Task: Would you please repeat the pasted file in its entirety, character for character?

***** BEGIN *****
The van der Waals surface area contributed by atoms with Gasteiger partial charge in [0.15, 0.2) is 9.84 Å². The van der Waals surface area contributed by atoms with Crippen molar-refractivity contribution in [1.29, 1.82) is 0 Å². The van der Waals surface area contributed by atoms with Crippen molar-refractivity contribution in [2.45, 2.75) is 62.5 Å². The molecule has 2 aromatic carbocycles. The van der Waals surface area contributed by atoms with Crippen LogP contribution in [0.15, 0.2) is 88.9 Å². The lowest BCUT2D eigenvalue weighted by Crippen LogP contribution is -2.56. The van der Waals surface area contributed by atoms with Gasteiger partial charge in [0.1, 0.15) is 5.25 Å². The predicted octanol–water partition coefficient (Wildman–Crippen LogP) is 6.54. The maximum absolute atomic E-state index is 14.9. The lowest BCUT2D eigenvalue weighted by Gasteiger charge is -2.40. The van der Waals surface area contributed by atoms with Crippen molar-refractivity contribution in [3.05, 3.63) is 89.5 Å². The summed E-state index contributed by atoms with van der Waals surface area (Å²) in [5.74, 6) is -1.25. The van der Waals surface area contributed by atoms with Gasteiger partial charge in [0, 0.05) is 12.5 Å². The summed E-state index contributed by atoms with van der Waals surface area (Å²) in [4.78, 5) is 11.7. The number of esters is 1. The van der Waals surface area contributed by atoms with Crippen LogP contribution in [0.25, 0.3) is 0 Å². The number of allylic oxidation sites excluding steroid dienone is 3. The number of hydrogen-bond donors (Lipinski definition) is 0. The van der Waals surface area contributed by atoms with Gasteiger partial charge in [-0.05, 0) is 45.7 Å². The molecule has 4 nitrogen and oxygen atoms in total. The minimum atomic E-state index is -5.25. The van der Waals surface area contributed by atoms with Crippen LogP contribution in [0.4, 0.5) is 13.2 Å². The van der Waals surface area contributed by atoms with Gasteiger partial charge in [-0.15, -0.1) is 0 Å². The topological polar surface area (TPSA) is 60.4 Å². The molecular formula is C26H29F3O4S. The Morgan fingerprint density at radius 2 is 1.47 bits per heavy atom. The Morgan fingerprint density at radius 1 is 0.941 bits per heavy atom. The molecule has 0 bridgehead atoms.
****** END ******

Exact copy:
The van der Waals surface area contributed by atoms with Gasteiger partial charge in [0.15, 0.2) is 9.84 Å². The van der Waals surface area contributed by atoms with Crippen molar-refractivity contribution in [1.29, 1.82) is 0 Å². The van der Waals surface area contributed by atoms with Crippen molar-refractivity contribution in [2.45, 2.75) is 62.5 Å². The molecule has 2 aromatic carbocycles. The van der Waals surface area contributed by atoms with Crippen LogP contribution in [0.15, 0.2) is 88.9 Å². The lowest BCUT2D eigenvalue weighted by Crippen LogP contribution is -2.56. The van der Waals surface area contributed by atoms with Gasteiger partial charge in [0.1, 0.15) is 5.25 Å². The predicted octanol–water partition coefficient (Wildman–Crippen LogP) is 6.54. The maximum absolute atomic E-state index is 14.9. The lowest BCUT2D eigenvalue weighted by Gasteiger charge is -2.40. The van der Waals surface area contributed by atoms with Crippen molar-refractivity contribution in [3.05, 3.63) is 89.5 Å². The summed E-state index contributed by atoms with van der Waals surface area (Å²) in [5.74, 6) is -1.25. The van der Waals surface area contributed by atoms with Gasteiger partial charge in [0, 0.05) is 12.5 Å². The summed E-state index contributed by atoms with van der Waals surface area (Å²) in [4.78, 5) is 11.7. The number of esters is 1. The van der Waals surface area contributed by atoms with Crippen LogP contribution in [0.25, 0.3) is 0 Å². The number of allylic oxidation sites excluding steroid dienone is 3. The number of hydrogen-bond donors (Lipinski definition) is 0. The van der Waals surface area contributed by atoms with Gasteiger partial charge in [-0.05, 0) is 45.7 Å². The molecule has 4 nitrogen and oxygen atoms in total. The minimum atomic E-state index is -5.25. The van der Waals surface area contributed by atoms with Crippen LogP contribution in [0.4, 0.5) is 13.2 Å². The van der Waals surface area contributed by atoms with Gasteiger partial charge in [-0.15, -0.1) is 0 Å². The topological polar surface area (TPSA) is 60.4 Å². The molecular formula is C26H29F3O4S. The Morgan fingerprint density at radius 2 is 1.47 bits per heavy atom. The Morgan fingerprint density at radius 1 is 0.941 bits per heavy atom. The molecule has 0 bridgehead atoms.